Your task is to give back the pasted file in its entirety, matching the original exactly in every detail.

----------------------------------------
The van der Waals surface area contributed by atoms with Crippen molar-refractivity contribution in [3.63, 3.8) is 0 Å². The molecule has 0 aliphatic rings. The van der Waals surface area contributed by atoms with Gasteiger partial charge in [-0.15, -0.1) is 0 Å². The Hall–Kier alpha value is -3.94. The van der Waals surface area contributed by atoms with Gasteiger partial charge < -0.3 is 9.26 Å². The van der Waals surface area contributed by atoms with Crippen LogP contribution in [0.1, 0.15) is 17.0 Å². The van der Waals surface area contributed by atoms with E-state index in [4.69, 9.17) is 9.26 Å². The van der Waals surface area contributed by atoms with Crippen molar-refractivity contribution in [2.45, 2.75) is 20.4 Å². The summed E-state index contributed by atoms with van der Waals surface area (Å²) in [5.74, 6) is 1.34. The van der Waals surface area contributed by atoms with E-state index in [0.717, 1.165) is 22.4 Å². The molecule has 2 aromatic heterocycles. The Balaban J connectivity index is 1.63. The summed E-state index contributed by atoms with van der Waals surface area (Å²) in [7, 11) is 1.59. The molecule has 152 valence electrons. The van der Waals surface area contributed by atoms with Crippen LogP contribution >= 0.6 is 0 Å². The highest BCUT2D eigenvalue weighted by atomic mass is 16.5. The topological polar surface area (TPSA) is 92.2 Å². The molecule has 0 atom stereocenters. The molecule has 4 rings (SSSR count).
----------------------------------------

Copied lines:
The van der Waals surface area contributed by atoms with Crippen molar-refractivity contribution in [3.63, 3.8) is 0 Å². The molecule has 0 aliphatic rings. The van der Waals surface area contributed by atoms with Gasteiger partial charge in [-0.15, -0.1) is 0 Å². The Hall–Kier alpha value is -3.94. The van der Waals surface area contributed by atoms with Gasteiger partial charge < -0.3 is 9.26 Å². The van der Waals surface area contributed by atoms with Crippen LogP contribution in [0.1, 0.15) is 17.0 Å². The van der Waals surface area contributed by atoms with E-state index in [4.69, 9.17) is 9.26 Å². The van der Waals surface area contributed by atoms with Crippen molar-refractivity contribution in [2.45, 2.75) is 20.4 Å². The summed E-state index contributed by atoms with van der Waals surface area (Å²) in [5.74, 6) is 1.34. The van der Waals surface area contributed by atoms with E-state index in [0.717, 1.165) is 22.4 Å². The molecule has 2 aromatic heterocycles. The Balaban J connectivity index is 1.63. The summed E-state index contributed by atoms with van der Waals surface area (Å²) in [7, 11) is 1.59. The molecule has 152 valence electrons. The van der Waals surface area contributed by atoms with Crippen LogP contribution >= 0.6 is 0 Å². The highest BCUT2D eigenvalue weighted by atomic mass is 16.5. The topological polar surface area (TPSA) is 92.2 Å². The molecule has 0 atom stereocenters. The molecule has 4 rings (SSSR count).